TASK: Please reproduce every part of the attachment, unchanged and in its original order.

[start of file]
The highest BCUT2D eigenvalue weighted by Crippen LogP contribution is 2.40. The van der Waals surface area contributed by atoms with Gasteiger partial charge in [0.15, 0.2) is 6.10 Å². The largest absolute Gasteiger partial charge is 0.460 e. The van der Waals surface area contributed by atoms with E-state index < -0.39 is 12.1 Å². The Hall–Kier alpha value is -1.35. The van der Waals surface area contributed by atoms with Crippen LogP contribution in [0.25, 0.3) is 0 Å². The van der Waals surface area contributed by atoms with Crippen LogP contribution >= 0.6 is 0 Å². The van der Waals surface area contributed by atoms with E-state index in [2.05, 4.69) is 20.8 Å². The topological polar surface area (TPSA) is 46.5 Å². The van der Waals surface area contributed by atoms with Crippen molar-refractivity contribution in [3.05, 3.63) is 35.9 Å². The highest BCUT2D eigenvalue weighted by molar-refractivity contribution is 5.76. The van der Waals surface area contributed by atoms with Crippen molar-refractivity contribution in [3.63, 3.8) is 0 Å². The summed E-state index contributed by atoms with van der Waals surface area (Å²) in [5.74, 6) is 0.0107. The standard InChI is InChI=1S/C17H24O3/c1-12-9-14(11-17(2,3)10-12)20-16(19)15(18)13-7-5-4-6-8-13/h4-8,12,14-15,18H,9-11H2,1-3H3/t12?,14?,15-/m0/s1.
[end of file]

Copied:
The highest BCUT2D eigenvalue weighted by Crippen LogP contribution is 2.40. The van der Waals surface area contributed by atoms with Gasteiger partial charge in [0.15, 0.2) is 6.10 Å². The largest absolute Gasteiger partial charge is 0.460 e. The van der Waals surface area contributed by atoms with E-state index < -0.39 is 12.1 Å². The Hall–Kier alpha value is -1.35. The van der Waals surface area contributed by atoms with Crippen LogP contribution in [0.25, 0.3) is 0 Å². The van der Waals surface area contributed by atoms with Crippen LogP contribution >= 0.6 is 0 Å². The van der Waals surface area contributed by atoms with E-state index in [2.05, 4.69) is 20.8 Å². The topological polar surface area (TPSA) is 46.5 Å². The van der Waals surface area contributed by atoms with Crippen molar-refractivity contribution in [3.05, 3.63) is 35.9 Å². The highest BCUT2D eigenvalue weighted by molar-refractivity contribution is 5.76. The van der Waals surface area contributed by atoms with Crippen molar-refractivity contribution in [3.63, 3.8) is 0 Å². The summed E-state index contributed by atoms with van der Waals surface area (Å²) in [5.74, 6) is 0.0107. The standard InChI is InChI=1S/C17H24O3/c1-12-9-14(11-17(2,3)10-12)20-16(19)15(18)13-7-5-4-6-8-13/h4-8,12,14-15,18H,9-11H2,1-3H3/t12?,14?,15-/m0/s1.